“Congress oversees the D.C. spending, and that was an item that we felt was appropriate,” said Rogers, whose Eastern Kentucky district has had its own problems with prescription drug abuse over the years.
Asked about interfering on a matter enacted by a huge majority of voters, Rogers said: “I’ll refer to my previous answer.”
The final provision in the spending package mirrors an amendment that Harris successfully pushed through the House earlier this year, but there’s one key difference. Harris’ initial amendment would deny funding “to enact or carry out” a law that would legalize the possession, use or distribution of marijuana. But the latest spending bill removed the “carry out” language — the rider says that no funding can be used to “to enact” a legalization law. Pro-legalization advocates argue that the marijuana legalization initiative became enacted after its Election Day approval, and, therefore, the district can implement it without violating the rider.
Eleanor Holmes Norton, the district’s nonvoting House delegate, said that “based on a plain reading of the bill and principles of statutory interpretation, it is arguable that the rider does not block D.C. from carrying out its marijuana legalization initiative.”
The outstanding legal question, then, is whether the law was enacted on Election Day or whether it will only be enacted after the 30-day legislative review period following the transmission of the bill in January.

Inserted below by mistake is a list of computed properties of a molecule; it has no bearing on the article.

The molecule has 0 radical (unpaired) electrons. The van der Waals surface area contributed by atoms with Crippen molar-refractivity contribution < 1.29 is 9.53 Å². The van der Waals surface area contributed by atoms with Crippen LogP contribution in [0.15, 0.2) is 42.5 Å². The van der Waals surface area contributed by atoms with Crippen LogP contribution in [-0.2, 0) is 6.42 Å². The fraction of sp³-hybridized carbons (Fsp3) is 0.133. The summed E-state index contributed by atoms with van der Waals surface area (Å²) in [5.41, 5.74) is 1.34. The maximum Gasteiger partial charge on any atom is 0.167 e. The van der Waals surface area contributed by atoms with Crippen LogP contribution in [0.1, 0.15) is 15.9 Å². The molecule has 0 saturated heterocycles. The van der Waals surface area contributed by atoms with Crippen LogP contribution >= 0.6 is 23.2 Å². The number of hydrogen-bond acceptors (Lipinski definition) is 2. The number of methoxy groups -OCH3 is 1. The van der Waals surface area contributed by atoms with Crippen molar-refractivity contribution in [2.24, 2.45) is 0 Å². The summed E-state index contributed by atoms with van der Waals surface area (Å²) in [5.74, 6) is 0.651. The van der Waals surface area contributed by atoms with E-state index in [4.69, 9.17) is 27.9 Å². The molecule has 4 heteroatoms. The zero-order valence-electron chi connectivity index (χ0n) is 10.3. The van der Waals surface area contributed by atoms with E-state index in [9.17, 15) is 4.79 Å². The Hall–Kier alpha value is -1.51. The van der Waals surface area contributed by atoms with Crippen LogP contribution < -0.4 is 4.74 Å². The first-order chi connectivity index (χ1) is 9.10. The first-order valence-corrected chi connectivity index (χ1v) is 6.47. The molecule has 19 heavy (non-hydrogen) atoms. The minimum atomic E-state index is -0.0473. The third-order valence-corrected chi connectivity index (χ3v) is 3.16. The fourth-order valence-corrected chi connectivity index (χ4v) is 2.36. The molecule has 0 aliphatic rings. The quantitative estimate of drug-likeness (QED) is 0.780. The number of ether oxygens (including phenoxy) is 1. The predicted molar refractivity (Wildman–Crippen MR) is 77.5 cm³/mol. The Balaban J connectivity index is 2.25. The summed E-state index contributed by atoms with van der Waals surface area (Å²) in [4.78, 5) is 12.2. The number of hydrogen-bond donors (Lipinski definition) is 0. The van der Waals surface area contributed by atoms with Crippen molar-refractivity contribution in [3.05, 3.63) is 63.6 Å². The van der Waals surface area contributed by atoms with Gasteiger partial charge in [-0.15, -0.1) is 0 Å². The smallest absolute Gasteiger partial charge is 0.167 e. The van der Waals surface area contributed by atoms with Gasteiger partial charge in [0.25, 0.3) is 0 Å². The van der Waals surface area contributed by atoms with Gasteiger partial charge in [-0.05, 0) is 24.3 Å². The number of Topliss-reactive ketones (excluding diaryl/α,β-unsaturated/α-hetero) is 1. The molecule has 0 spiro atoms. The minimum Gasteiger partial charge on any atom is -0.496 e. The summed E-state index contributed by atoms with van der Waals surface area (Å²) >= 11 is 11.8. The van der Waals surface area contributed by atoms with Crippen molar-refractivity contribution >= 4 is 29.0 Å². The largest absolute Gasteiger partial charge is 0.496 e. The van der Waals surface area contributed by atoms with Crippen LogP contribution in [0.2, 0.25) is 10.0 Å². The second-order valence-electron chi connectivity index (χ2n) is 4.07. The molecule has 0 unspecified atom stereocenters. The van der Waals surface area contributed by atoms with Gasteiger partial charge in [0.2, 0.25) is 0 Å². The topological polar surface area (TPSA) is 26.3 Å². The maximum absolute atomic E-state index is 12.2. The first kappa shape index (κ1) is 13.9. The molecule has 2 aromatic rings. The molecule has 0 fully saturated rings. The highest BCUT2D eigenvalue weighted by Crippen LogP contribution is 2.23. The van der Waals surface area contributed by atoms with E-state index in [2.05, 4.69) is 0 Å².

“If the question is whether I’d be open to legal action, the answer is yes,” said Phil Mendelson, chairman of the D.C. City Council.
Foreshadowing a potential court fight, Harris said: “I think legislative intent is clear. I think enactment has a clear legal meaning. And D.C. legalization clearly has not been enacted.”
Harris, the lone Republican in a deep-blue Maryland delegation, was elected to Congress in the 2010 Republican wave, defeating centrist Democrat Frank Kratovil in a rematch of their close 2008 election. He represents Maryland’s First District, a solidly Republican region in the eastern part of the state that has gone for Mitt Romney and John McCain by more than 20 points in the past two presidential elections.
A member of the conservative Republican Study Committee, Harris voted against legislation to reopen the government last year following the shutdown and the 2011 bill to avert the breach of the debt ceiling. He has called Obamacare a “disaster” and likened pornography to “poison.” His late wife, Sylvia “Cookie” Harris, was herself a major figure in the Maryland anti-abortion movement before she passed away in August.
A former state legislator and an anesthesiologist at Johns Hopkins University for more than 30 years, Harris often invokes his medical background and experience when speaking about the perils of drug addiction.
“Marijuana is a gateway drug of addiction to other drugs,” said Harris, a son of Eastern European immigrants. “We have to think carefully as a society before we extend legalization to something that pretty demonstrably will have a negative effect of addiction. … The brain is changed by chronic use of marijuana.”
Asked if he’s ever smoked pot, Harris said Wednesday: “No, I haven’t. It’s against the law.”
But when asked whether he would push to nullify the laws in other states that have legalized marijuana, such as Colorado and Washington state, Harris said the executive branch needs to enforce existing drug laws — not Congress.
District officials believe such talk is pure hypocrisy.
“I believe that my office tried to reach out to Andy Harris in the summer,” Mendelson said, “but he’s not really interested in talking to local officials, which also speaks to hypocrisy, which is, ‘Fine, I will legislate for you, but I won’t talk to you.’”